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LuaD tutorial


The goal of LuaD is to be able to take full advantage of Lua and embed it in your application quickly and effortlessly, without touching the Lua stack or any other unessecary detail you would have to think about in a relatively low-level language like C.

LuaD is not an object-oriented wrapper around the Lua stack

The Lua stack might be an excellent approach in a language like C; but in a modern language like D, it's a very cumbersome and error-prone way to work. Additionally, D's advanced template capabilities allow us to abstract the Lua stack without compromising performance. LuaD is an easy, safe and seamless way to work with Lua.

This tutorial assumes no previous knowledge regarding the embedding of Lua, but assumes basic knowledge of Lua and D. If you already know D, Lua and have embedded Lua before; you might want to jump right to the examples.

The Lua State and Setting Variables

Lua has the wonderful capability of being able to have any number of "interpreters", or Lua state's inside a single program. There are no global variables involved, and everything is tied to one object: the Lua state. In LuaD, this takes the form of the LuaState class.

Creating a new Lua state is very simple:

auto lua = new LuaState;

We now have lua as our Lua interpreter object. In most applications embedding Lua, only a single Lua state is needed. By default; all the core Lua libraries are opened in our new Lua state. We can now start setting global variables in our Lua environment:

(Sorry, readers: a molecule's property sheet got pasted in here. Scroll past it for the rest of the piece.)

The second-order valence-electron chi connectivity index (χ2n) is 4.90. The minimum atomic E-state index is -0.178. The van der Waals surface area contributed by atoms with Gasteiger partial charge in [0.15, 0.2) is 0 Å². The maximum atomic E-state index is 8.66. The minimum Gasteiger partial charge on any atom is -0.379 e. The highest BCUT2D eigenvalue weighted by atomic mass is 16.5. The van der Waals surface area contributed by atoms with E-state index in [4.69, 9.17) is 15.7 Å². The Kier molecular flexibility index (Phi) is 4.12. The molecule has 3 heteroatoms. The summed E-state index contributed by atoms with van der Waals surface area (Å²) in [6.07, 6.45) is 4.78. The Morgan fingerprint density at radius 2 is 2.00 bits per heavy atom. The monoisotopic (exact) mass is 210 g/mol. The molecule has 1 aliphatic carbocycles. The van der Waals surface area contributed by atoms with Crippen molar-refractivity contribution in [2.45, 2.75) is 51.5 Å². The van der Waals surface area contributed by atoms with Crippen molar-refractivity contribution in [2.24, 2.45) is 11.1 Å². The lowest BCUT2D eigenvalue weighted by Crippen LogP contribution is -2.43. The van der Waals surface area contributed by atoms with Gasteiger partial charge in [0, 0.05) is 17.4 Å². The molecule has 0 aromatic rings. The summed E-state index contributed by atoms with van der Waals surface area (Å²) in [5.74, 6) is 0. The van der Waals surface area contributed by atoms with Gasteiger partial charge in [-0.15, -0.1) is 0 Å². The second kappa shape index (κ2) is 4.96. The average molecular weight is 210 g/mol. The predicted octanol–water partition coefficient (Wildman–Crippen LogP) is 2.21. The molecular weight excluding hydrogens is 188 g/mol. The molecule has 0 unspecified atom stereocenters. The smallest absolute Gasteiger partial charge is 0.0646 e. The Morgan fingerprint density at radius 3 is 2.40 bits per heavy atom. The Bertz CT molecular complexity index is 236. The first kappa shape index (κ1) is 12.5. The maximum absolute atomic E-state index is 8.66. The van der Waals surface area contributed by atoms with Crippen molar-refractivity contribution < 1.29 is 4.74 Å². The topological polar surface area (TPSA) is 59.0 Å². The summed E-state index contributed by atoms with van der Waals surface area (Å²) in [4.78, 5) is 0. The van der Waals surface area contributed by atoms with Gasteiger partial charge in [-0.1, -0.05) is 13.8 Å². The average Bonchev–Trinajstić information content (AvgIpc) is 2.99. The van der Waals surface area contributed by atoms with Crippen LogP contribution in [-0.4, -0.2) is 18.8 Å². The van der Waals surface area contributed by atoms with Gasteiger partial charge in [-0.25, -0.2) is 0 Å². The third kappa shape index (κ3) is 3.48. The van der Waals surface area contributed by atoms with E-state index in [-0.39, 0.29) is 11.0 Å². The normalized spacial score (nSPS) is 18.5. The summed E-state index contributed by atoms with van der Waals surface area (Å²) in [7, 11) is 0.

lua["SomeGlobal"] = "Hello world!";

In LuaD, a LuaState is synonymous to its global table when it comes to indexing operations. So the above is the equivalent of doing the following in Lua: SomeGlobal = "Hello world!"

This works for all the types you'd expect, including arrays for tables:

lua["SomeNumber"] = 12.3;
lua["SomeBool"] = true;
lua["SomeArray"] = [1,2,3,4,5];
lua["SomeHashTable"] = ["SomeField"[]: 123, "OtherField"[]: 321];

It also works for D functions!

lua["SomeFunction"] = (char[] message, int[] array){
    Stdout("Message: " ~ message).newline;
    Stdout("Array has ")(array.length)(" integer members!").newline;

    return "You can return anything that works elsewhere in LuaD :)";

If you want to see all the possible conversions; click here.

Getting Variables

If you want to get any variable from Lua (including nil) regardless of type:

auto value = lua["SomeField"];

This is the equivalent of doing the following in Lua:

local value = SomeField

Say you just wanted to see what the value of our variable is; you could do:

auto value = lua["SomeField"];
Stdout(value.typeName)(": ")(value.toString).newline;

This would print the type of the object and its value.

Type Safety

More on Tables

So far we've only really been working with the global table. Other tables work exactly the same:

auto table = lua.newTable;
table[1] = "hello,";
table[2] = " world";
lua["OurTable"] = table;

//The above can also be written as:

lua["OurTable"] = ["hello,", " world"];

TODO: Finish this tutorial